I know the name Gertrude Stein, and understand that she is a Giant of Literature, so if you did your master’s thesis on Stein, or otherwise like her work, good on you. HOWEVER: For the first time, I truly read some actual words Stein wrote and published. And not something she dashed off on a napkin to pay the restaurant bill, but one of her most famous poems. And listen, she’s a literary train wreck.
Stein isn’t somebody I’d tell a student or new writer to emulate. If I actually cared about the new writer’s sanity and career, I would tell them this: read her words, then do the opposite.
Sacred Emily starts like this:
Compose compose beds.
Wives of great men rest tranquil.
Come go stay philip philip.
Egg be takers.
Parts of place nuts.
Suppose twenty for cent.
It is rose in hen.
Come one day.
A firm terrible a firm terrible hindering, a firm hindering have a ray nor pin nor.
Egg in places.
Egg in few insists.
Here’s another chunk:
All the time.
A wading chest.
Do you mind.
Lizzie do you mind.
Next to barber.
Next to barber bury.
Next to barber bury china.
Next to barber bury china glass.
Next to barber china and glass.
Next to barber and china.
Next to barber and hurry.
This goes on and on. It doesn’t get any better.
It just gets weirder. Here’s another section:
Next to a chance.
It was a chance to preach Saturday.
Please come to Susan.
Purpose purpose black.
Extra plain silver.
Have a reason.
Have a reason candy.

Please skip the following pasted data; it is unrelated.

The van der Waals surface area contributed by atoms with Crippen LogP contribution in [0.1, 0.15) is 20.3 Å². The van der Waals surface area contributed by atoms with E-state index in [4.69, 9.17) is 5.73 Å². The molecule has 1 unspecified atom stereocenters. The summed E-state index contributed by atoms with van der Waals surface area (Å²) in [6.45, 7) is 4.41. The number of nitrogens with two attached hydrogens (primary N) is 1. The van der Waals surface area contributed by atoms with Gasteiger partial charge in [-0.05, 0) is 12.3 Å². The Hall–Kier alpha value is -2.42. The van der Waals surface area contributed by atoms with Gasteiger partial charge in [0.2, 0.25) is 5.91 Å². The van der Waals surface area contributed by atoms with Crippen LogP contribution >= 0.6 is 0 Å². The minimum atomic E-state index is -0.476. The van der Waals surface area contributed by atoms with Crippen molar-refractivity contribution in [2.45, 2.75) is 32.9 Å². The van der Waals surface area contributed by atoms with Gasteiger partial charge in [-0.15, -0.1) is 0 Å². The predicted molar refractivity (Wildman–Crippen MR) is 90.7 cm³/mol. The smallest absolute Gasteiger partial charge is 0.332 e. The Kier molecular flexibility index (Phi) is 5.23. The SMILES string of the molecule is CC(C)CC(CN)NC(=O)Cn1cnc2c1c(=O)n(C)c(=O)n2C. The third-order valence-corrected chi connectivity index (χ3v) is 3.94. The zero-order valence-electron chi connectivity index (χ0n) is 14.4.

Points of places.
Which is a cream, can cream.
Ink of paper slightly mine breathes a shoulder able shine.
Put a stove put a stove hoarser.
And here’s my favorite part.
When a churn say suddenly when a churn say suddenly.
Poor pour percent.
Listen, I get that Stein was being avant-garde, and purposefully deconstructing the stodgy old nature of poetry. I’m not ideologically opposed to literary and artistic craziness, if done well.
This poem isn’t done well.
When you’re already famous and you commit this sin against humankind, simply because you can, it’s seven separate kinds of self-indulgent.
Hear me now and believe me later in the week: The fact that nobody can understand you doesn’t make you a genius.
Sure, you can become famous by going to extremes, then hopping on waterskis to jump the shark guarding the Outer Fringe of Extremes before you reach the Neutron Star of Complete Insanity.
The first man to paint a canvas black made some news. The second, third, fifth and 30th artist to paint a canvas black–or white, or whatever monochrome shebang you like–doesn’t shock us. And yes, the artist Banksy just had a painting sold that shredded itself as the sale concluded. New and shocking. What’s not shocking is now others will copy him, or come up with twists on the same idea, though none of those attempts will work half as well, or at all, because the surprise factor is gone baby gone.
I read that some of Stein’s later work is more accessible, which is literary jargon for “you might like this better, since it makes A LOT more sense.” That’s cool. I get that she was experimental. Here’s the thing, though: you do all kinds of experiments knowing 99 will fail and hoping for one to just rock. This doesn’t rock. Sure, it’s kinda interesting as a train wreck, in that you can see the pieces strewn about and think about why it’s a mess, and speculate on what she’s trying to say amidst all the wreckage. Yet when you really drill down on it, Stein’s poem is a lot like Bansky’s latest stunt: its only power is shock value, and only because Stein was rich and had all kinds of famous literary friends like Hemingway.
If a student or unknown writer had done this, we would never had known.